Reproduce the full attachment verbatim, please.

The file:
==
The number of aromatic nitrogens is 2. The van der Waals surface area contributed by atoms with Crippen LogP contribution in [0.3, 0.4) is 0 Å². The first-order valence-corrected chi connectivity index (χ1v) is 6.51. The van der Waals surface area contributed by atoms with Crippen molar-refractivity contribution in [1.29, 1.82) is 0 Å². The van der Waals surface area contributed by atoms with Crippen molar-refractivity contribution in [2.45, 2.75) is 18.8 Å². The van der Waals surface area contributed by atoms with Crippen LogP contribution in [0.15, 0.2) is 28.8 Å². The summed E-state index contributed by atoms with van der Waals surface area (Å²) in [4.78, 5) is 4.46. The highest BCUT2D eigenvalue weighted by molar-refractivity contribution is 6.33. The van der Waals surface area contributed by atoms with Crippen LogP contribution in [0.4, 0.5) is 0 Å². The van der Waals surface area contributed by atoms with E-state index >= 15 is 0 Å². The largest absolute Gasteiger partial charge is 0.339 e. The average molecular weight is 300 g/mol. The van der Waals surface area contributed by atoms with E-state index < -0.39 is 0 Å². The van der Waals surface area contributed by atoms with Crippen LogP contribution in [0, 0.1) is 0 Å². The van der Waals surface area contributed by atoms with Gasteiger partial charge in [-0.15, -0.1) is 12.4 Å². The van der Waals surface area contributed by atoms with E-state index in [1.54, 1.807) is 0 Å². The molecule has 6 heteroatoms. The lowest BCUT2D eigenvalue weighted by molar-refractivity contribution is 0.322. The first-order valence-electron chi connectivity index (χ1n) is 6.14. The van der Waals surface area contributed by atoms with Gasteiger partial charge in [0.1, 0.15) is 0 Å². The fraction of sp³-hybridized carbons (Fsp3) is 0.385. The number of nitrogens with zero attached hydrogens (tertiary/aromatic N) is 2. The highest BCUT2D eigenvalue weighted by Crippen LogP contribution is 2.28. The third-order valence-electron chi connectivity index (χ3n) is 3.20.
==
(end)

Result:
The number of aromatic nitrogens is 2. The van der Waals surface area contributed by atoms with Crippen LogP contribution in [0.3, 0.4) is 0 Å². The first-order valence-corrected chi connectivity index (χ1v) is 6.51. The van der Waals surface area contributed by atoms with Crippen molar-refractivity contribution in [1.29, 1.82) is 0 Å². The van der Waals surface area contributed by atoms with Crippen molar-refractivity contribution in [2.45, 2.75) is 18.8 Å². The van der Waals surface area contributed by atoms with Crippen LogP contribution in [0.15, 0.2) is 28.8 Å². The summed E-state index contributed by atoms with van der Waals surface area (Å²) in [4.78, 5) is 4.46. The highest BCUT2D eigenvalue weighted by molar-refractivity contribution is 6.33. The van der Waals surface area contributed by atoms with Crippen LogP contribution in [0.4, 0.5) is 0 Å². The van der Waals surface area contributed by atoms with E-state index >= 15 is 0 Å². The largest absolute Gasteiger partial charge is 0.339 e. The average molecular weight is 300 g/mol. The van der Waals surface area contributed by atoms with E-state index < -0.39 is 0 Å². The van der Waals surface area contributed by atoms with Crippen LogP contribution in [0, 0.1) is 0 Å². The van der Waals surface area contributed by atoms with Gasteiger partial charge in [-0.15, -0.1) is 12.4 Å². The van der Waals surface area contributed by atoms with E-state index in [1.54, 1.807) is 0 Å². The molecule has 6 heteroatoms. The lowest BCUT2D eigenvalue weighted by molar-refractivity contribution is 0.322. The first-order valence-electron chi connectivity index (χ1n) is 6.14. The van der Waals surface area contributed by atoms with Gasteiger partial charge in [0.1, 0.15) is 0 Å². The fraction of sp³-hybridized carbons (Fsp3) is 0.385. The number of nitrogens with zero attached hydrogens (tertiary/aromatic N) is 2. The highest BCUT2D eigenvalue weighted by Crippen LogP contribution is 2.28. The third-order valence-electron chi connectivity index (χ3n) is 3.20.